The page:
Please see below contact details for all our member firms or for more information about your local MGI firm click on the relevant website links to get further details.

For all enquiries relating to MGI Australasia, please contact our Regional Director, Ms Casey Lightbody.

Our Offices

MGI Adelaide

212 Greenhill Road,
Eastwood SA 5063

PH: +61 8 8299 8888


MGI Auckland

Level 2,
Fidelity House,
81 Carlton Gore Road,

PH: +64 9 377 1362


MGI Cairns

225 Sheridan Street,
Cairns North

PH: +61 7 4047 4000


MGI Joyce|Dickson

Level 1
65 Canberra Avenue,
Griffith ACT 2603

PH: +61 2 6162 2600


MGI Gold Coast

Ground Floor,
64 Marine Parade,
Southport, QLD 4215,

PH: +61 7 5591 1661


MGI Parkinson

Level 1,
322 Hay Street,
Subiaco, WA 6008

PH: +61 8 9388 9744


MGI South Queensland

Level 1,
200 Mary Street,
Brisbane, QLD 4000,

PH: +61 7 3002 4800


MGI Sydney

Level 5,
6 O'Connell Street,
Sydney, NSW 2000

PH: +61 2 9230 9200


Dobbyn + Carafa

Level 9,
636 St Kilda Rd
Melbourne VIC 3004

PH: +61 3 9069 7700



How often do you walk into a business and see a vision or mission statement on the wall?

Usually, the statement comprises anywhere from a few words to a few paragraphs. In my view, the longer the vision statement the less meaningful it becomes. After all, what is the purpose of a vision statement? Two significant uses are to guide strategy and inform stakeholders.

If the vision statement is so long that stakeholders can’t remember it, then what use is it? Similarly, if it is long enough that it is confusing, then it doesn’t assist in guiding strategy. In my opinion, the best vision statements are short (the shorter the better), but powerful.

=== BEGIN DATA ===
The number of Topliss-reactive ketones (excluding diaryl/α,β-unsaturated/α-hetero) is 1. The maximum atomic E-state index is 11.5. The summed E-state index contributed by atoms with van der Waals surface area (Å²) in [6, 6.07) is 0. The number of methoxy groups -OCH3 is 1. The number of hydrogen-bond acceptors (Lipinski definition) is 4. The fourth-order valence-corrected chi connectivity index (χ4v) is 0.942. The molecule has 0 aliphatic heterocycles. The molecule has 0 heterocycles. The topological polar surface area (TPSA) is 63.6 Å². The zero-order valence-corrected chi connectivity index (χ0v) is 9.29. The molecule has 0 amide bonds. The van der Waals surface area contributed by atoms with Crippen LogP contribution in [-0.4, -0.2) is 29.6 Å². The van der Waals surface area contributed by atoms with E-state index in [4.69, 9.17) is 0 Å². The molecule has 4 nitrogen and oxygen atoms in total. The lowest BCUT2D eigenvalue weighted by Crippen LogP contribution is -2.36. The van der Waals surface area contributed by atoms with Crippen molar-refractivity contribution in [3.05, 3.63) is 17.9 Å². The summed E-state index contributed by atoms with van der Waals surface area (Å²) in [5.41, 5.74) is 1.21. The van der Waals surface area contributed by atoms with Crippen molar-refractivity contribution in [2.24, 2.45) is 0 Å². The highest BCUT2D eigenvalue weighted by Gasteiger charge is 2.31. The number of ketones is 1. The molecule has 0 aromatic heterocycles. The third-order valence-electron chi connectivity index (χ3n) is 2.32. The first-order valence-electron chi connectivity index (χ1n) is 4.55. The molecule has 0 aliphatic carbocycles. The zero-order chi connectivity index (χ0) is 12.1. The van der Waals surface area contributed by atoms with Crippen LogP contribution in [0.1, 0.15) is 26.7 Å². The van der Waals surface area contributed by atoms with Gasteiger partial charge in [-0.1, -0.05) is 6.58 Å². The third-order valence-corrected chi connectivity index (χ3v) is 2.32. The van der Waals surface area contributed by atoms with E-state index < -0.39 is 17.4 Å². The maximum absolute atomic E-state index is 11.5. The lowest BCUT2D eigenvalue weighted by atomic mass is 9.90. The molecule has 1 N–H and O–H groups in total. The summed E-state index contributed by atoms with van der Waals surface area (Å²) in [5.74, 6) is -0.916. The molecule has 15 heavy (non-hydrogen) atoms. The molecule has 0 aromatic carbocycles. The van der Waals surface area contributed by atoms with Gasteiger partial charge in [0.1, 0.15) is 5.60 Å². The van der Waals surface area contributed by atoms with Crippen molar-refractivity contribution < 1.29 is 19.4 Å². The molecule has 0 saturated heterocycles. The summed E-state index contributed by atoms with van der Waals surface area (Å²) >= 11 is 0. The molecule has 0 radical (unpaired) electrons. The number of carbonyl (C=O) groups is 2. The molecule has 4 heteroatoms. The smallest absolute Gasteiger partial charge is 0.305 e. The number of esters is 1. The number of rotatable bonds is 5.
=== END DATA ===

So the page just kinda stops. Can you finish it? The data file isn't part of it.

A vision statement should be aspirational.

It is a one sentence statement (preferably a few words) that describes the long-term change arising from the company’s work. Oxfam’s vision statement as a great example – a just world without poverty. Will Oxfam every achieve this? Probably not, but as I said – the vision statement is aspirational. It is also sufficiently clear and succinct such that they will certainly know once they’ve achieved their vision.

The vision statement for the Multiple Sclerosis Society is equally as powerful – a world free of MS. Short, but extremely powerful. Stakeholders with the Multiple Sclerosis Society have no doubt where that organisation is headed.

What is your “perfect world” for the business? What would this look like? Microsoft’s original vision statement was something like – “a computer on every desk and in every home”. There would have been absolutely no doubt about the strategic objective of Microsoft at that time.

So, in summary, drill the vision statement down to no more than one sentence, but preferably just a few words. The shorter it is, the more powerful and compelling it becomes and the easier it is for your people can get behind it.

There is also a lot of confusion between a mission (or purpose) statement and a vision statement.

Personally, I prefer not to use the term mission statement but purpose statement. I feel this correctly describes what the statement is – why does the business exist? What is its purpose? Its purpose is not to make a profit for the owners. That is a result, or an outcome. What needs or problems does the business solve for its customers and what is the emotional benefit for the customer?

For mine, understanding the company’s purpose is a crucial first step in order to “inform” the vision statement.